This once-sleepy sugar-milling town is today a sought-after destination surrounded by some of Australia’s most incredible natural diversions
Cairns is a slick little city known for its laid-back atmosphere, winning location and tropical climate – set against a mountainous backdrop, it’s poised between swathes of ancient rainforest and the Great Barrier Reef.
The locals like to remind you that Cairns is simply a large country town. Indeed, by day it can feel deserted, with virtually everyone out exploring what surrounds it. Still, its global reputation means it has its share of gastronomic temples, luxury hotels, art galleries and after-dark entertainments. Its social hub is Cairns Esplanade, with its sidewalk cafes, restaurants and bars, plus a vast saltwater lagoon to cool off in, and landscaped parklands where you can relax. You can also stroll through the Cairns Botanic Gardens, cruise the mangrove-lined waterways of Trinity Inlet, or sprawl on one of many idyllic beaches. Wherever you decide to go, though, take notice of the crocodile warning signs!
Explore an underwater wonderland
Amid concerns that the world’s largest reef system is threatened by climate- change-induced coral bleaching, diving and snorkelling in this kaleidoscopic wonderland should be your priority.
Comprising almost 3 000 individual reefs, this undersea paradise teems with life – from toxic anemones and pretty clownfish to massive mantas, endangered dugongs, large green sea turtles, humpback whales and dwarf minkes. Explore the coral gardens by private charter or join a tour lasting anywhere from a few hours to several days. On Hinchinbrook Island, you can laze on isolated beaches and explore a wilderness studded with mangroves, waterfalls and sheltered bays, where sea turtles feed in the afternoon.
Penetrate ancient rainforests
Looking landwards, Cairns is the gateway to the Wet Tropics, a World Heritage Site-listed region stretching 450 km along the coast and encompassing Australia’s most magnificent tropical rainforests. Soar above the forest canopy in the award-winning Skyrail Rainforest Cableway, arriving in Kuranda. In this quaint heritage village, butterflies and parrots zip between the orchids and ferns, vying for attention with galleries, boutiques and market stalls. Return to Cairns on the historic Kuranda Scenic Railway, or head farther north to explore the 135-million-year-old Daintree, the planet’s oldest lowland rainforest, where you can spot rare tree kangaroos and endangered cassowaries – one of the world’s deadliest birds.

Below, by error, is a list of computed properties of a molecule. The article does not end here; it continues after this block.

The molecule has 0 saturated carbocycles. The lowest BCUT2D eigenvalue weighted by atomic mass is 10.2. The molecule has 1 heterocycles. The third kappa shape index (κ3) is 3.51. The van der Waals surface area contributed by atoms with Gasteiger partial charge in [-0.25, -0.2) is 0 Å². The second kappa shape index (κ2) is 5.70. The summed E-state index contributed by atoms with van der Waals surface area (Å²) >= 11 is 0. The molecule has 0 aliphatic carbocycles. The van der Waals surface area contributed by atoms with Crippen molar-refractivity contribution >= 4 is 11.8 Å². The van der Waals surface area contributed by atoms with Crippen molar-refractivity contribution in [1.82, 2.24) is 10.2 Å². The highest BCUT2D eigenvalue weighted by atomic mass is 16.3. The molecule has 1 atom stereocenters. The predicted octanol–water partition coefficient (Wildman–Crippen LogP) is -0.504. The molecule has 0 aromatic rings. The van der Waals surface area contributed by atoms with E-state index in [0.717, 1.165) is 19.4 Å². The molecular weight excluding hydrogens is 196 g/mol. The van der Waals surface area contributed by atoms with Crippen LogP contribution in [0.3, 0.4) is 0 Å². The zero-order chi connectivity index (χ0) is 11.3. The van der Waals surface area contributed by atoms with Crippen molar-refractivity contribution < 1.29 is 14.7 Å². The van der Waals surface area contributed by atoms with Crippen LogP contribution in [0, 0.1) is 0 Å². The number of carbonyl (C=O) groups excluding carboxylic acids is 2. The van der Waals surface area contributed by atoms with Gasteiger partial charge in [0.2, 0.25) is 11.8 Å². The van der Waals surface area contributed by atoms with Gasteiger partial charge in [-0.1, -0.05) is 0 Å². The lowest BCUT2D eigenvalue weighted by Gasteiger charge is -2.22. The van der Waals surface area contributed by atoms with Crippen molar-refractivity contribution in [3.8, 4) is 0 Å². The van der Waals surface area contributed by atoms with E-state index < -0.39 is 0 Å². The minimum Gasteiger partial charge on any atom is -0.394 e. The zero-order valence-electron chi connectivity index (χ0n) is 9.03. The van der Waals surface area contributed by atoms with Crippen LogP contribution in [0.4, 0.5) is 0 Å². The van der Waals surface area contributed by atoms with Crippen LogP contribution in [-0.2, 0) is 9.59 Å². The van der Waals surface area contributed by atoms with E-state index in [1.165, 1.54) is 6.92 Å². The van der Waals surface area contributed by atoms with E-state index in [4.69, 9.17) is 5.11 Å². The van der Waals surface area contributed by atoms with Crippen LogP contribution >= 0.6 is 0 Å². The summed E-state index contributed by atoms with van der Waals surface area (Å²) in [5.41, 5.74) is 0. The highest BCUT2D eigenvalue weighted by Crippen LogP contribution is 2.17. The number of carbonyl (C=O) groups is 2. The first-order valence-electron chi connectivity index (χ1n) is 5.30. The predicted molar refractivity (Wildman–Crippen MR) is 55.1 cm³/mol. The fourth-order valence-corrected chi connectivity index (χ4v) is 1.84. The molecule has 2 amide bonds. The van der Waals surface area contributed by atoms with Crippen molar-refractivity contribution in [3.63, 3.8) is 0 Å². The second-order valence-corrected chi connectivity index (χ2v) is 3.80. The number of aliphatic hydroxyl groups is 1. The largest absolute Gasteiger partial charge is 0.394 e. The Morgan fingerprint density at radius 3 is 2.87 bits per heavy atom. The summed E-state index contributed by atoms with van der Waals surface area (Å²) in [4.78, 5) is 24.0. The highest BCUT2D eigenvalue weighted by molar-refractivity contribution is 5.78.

Experience Aboriginal culture
While visiting the Daintree, do not miss Mossman Gorge. It’s a spectacular section of rainforest with incredible bird life and, from the visitor centre, you can join Ngadiku Dreamtime Walks. These treks start with traditional smoking ceremonies warding off bad spirits – you then head into the rainforest with an Aboriginal guide who decodes the local Kuku Yalanji culture, identifying traditional bush tucker and medicinal plants. Just outside Cairns, the Tjapukai Aboriginal Cultural Park tells the stories of indigenous Aboriginal and Torres Strait Islanders through live music, dance and storytelling.
Taste authentic Aussie food
Do breakfast at one of the Esplanade’s hip al fresco cafes. Return for a Greek dinner at Yaya’s Hellenic Kitchen and Bar or tuck into Asian-fusion dishes at The Raw Prawn. At South Cairns’ The Paddock Restaurant and Bar, focus is on the finest pasture-fed, free-range Australian meat. Beneath Harbour Lights Hotel on the waterfront, Dundee’s does exceptional seafood platters and the mud crab is a treat. Cairns’ top pick, though, is Ochre – their Australian antipasto plate is a fine introduction to authentic Aussie cuisine.
Sleep in Paradise
The five-star Pullman Reef Hotel and Casino is close to the Great Barrier Reef terminal; it looks out over the majestic Trinity Bay inlet and has an extensive in-house entertainment complex. Also on the foreshore is the luxe Shangri-La Hotel: The Marina, boasting rainforest gardens and sublime views across the Marlin Marina. Port Douglas is where you’ll find Queensland’s most romantic resorts, including eco-friendly Thala Beach Nature Reserve – set on a private headland with coconut groves and pristine beaches.
Text: Keith Bain; Photography: Gallo/GettyImages/Alamy/Chris Putman